There is not just one right way to lead, so it stands to reason that there are multiple leadership styles. Whatever your natural tendencies are as a leader, you may often find yourself adapting your approach to meet the needs of a particular individual or situation. It’s beneficial for everyone who holds a leadership role whether formal or informal to be knowledgeable about various leadership styles.
5 Common Leadership Styles
As a leader, you may naturally gravitate toward a particular style, but the reality is that to be effective, you may have to adjust your approach depending on what is works best with particular employees on your team, or what is required within (or best suited for) your organization.
Autocratic leadership as a style in which the manager retains as much power and decision making authority as possible, going so far as to say it is an old-fashioned approach. This style is also sometimes referred to as an authoritarian style and is likely to come most naturally to leaders who tend to be very direct, to the point, and focused on results.
Participative leadership can be described as an approach in which leaders invite employees to take a part in organizational decision making.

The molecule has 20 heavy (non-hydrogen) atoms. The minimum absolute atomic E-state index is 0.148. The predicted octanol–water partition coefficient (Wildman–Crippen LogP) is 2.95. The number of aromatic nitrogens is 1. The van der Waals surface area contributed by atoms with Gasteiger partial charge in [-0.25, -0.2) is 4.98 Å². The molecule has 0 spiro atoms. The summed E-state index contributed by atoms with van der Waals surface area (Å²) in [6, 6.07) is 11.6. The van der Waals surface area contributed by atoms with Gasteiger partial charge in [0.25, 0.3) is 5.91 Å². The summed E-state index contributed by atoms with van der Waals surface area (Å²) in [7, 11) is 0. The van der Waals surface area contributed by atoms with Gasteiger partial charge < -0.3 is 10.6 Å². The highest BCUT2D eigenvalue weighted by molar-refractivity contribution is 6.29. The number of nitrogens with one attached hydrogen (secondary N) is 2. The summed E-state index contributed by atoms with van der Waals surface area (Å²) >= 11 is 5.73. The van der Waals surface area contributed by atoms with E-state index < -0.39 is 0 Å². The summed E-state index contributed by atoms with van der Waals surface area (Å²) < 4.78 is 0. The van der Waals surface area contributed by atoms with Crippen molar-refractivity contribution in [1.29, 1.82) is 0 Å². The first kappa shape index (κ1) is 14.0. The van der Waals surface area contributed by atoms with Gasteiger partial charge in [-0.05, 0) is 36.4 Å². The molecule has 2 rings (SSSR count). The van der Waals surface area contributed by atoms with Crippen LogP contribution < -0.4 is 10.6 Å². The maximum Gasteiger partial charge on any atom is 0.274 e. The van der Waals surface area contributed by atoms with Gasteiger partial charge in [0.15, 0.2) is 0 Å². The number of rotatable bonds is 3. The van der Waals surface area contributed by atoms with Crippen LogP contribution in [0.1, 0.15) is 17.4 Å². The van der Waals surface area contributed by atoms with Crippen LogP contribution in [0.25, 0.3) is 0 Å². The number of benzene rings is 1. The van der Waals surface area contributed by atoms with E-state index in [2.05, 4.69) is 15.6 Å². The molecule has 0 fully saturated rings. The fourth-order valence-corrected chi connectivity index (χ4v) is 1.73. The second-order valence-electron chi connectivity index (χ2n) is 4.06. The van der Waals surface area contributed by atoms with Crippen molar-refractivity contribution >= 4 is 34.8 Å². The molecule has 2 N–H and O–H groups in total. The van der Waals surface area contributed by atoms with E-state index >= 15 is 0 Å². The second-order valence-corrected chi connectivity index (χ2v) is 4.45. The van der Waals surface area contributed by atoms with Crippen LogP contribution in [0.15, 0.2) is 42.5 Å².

Transformational leadership is an approach focused on bringing about positive change, both with the people they lead and their overall organizations, depending on the nature of their role.
Servant leaders recognize their first priority is to serve the needs of those they lead, so they put the needs of their employees before their own.
Laissez-faire leaders ensure team members have the resources necessary to do their work, but otherwise just back off and let them work. Of course, leaders are still accountable for the work of the team, but the employees are expected to make decisions and solve problems on their own.
There are many different ways to approach leadership, and successful leaders are able exhibit a blend of leadership styles, adapting as needed to get the results they need.
“Leadership is less about your needs, and more about the needs of the people and the organization you are leading. That’s why ongoing leadership development is important at every stage of a leader’s career” added Salomón Juan Marcos Villarreal, president of Grupo Denim.